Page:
Sundown arrives. Our story says that “they” brought to him all who were sick or possessed with demons. Now, we don’t know who “they” are. But the time of day is quite significant. It is after sundown, after the Sabbath has ended. This is an important symbolic marker in Mark’s story. By waiting until the Sabbath is over to do the “work” of healing Mark is setting us up for those times later in the story when Jesus will deliberately do the “work” of healing on the Sabbath, thus getting those who monitor such activity, the scribes and Pharisees, really upset. So this one moment in the story, this moment at the end of the day, after the Sabbath is over, is not just a throw away thing. It is very significant for the development of the plot of the gospel story.

Jesus spends all evening healing and casting out unclean spirits. Now that sounds exhausting to me. This is getting to be a real long day. You know, no matter where you’re at on the issue of who Jesus was—a great prophet or the Son of God—there is no doubt that he was a healer. Now, that did not make him unique in the culture of Israel in the 1st century. There were many healers who roamed the countryside; many magicians renowned for their ability to heal. In the world of ancient Palestine the fact that Jesus healed was not what made him distinctive. It was what the healing meant that made all the difference. For most it was all about fame and reputation. But not for Jesus. He was not out to get famous. He did not heal in order to make a name for himself. Indeed, he tried real hard to stop people from talking about their cures. But his fame spread throughout the countryside despite his efforts to keep it quiet.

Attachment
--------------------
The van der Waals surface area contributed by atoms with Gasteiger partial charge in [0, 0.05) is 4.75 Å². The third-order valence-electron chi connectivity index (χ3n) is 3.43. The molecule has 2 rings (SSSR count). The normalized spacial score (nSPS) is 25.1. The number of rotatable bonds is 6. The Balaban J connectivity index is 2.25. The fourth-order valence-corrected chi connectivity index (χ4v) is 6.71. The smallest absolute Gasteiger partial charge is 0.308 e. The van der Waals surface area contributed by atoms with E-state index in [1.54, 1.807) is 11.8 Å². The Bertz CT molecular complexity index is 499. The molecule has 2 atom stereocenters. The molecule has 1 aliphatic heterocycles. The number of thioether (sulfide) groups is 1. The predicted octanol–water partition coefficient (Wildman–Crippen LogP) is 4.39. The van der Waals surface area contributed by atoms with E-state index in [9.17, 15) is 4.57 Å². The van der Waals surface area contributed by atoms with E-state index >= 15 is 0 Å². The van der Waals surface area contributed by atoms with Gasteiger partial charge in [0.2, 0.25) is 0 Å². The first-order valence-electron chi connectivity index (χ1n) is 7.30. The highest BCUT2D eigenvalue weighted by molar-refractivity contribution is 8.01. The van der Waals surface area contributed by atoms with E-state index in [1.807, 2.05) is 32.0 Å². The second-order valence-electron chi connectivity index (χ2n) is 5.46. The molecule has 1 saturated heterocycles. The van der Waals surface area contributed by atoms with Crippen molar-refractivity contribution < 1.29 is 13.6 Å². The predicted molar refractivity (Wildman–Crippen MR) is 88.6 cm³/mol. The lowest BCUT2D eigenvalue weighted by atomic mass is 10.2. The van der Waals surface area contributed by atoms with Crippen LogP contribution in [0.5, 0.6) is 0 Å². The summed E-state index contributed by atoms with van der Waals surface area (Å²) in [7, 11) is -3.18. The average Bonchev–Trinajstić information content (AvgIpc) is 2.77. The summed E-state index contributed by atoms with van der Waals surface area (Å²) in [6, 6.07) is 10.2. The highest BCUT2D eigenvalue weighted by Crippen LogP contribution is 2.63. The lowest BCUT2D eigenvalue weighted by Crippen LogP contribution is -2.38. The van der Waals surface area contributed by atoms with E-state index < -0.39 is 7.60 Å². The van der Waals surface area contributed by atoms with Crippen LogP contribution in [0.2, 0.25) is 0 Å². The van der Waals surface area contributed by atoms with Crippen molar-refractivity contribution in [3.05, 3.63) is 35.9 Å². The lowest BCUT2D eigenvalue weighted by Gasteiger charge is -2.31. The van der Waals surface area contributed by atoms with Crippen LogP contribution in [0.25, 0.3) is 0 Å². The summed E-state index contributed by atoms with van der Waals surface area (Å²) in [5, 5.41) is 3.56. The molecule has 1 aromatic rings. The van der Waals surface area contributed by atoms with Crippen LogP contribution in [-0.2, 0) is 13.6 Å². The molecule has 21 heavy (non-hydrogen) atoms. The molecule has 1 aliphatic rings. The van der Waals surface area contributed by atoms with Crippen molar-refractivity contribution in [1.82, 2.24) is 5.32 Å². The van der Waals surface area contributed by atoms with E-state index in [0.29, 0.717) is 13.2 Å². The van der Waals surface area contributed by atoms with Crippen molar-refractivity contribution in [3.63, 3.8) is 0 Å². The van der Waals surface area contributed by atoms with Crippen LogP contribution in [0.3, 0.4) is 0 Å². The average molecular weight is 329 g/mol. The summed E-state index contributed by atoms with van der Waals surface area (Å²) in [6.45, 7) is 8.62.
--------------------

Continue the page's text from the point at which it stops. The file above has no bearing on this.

There is a lot of sickness in the world these days. There has always been a lot of sickness in the world. But this past year the world has experienced more than usual, exceedingly more than usual. COVID-19 had wrought great havoc, filling our hospitals, killing our fellow humans. It has done a number on us all in ways we don’t even realize. And we look to doctors and nurses and janitorial staff and scientists feverously creating vaccines to heal us of this devastating ailment. And we look to those vital vaccines get us past this thing so we can all be healed…and be together in person once again.

But COVID-19 is not the only malady that creates havoc. This past Thursday, February 4, was World Cancer Day. It is a fact that cancer is a leading cause of premature death in every country in the world. About one out of six people worldwide die from cancer. Many of us have undergone cancer treatments in the past. Some are currently engaged with treatments. For those who are doing the hard work of dealing with cancer personally, and all the providers and scientists around the world engaged in finding cures, we pray.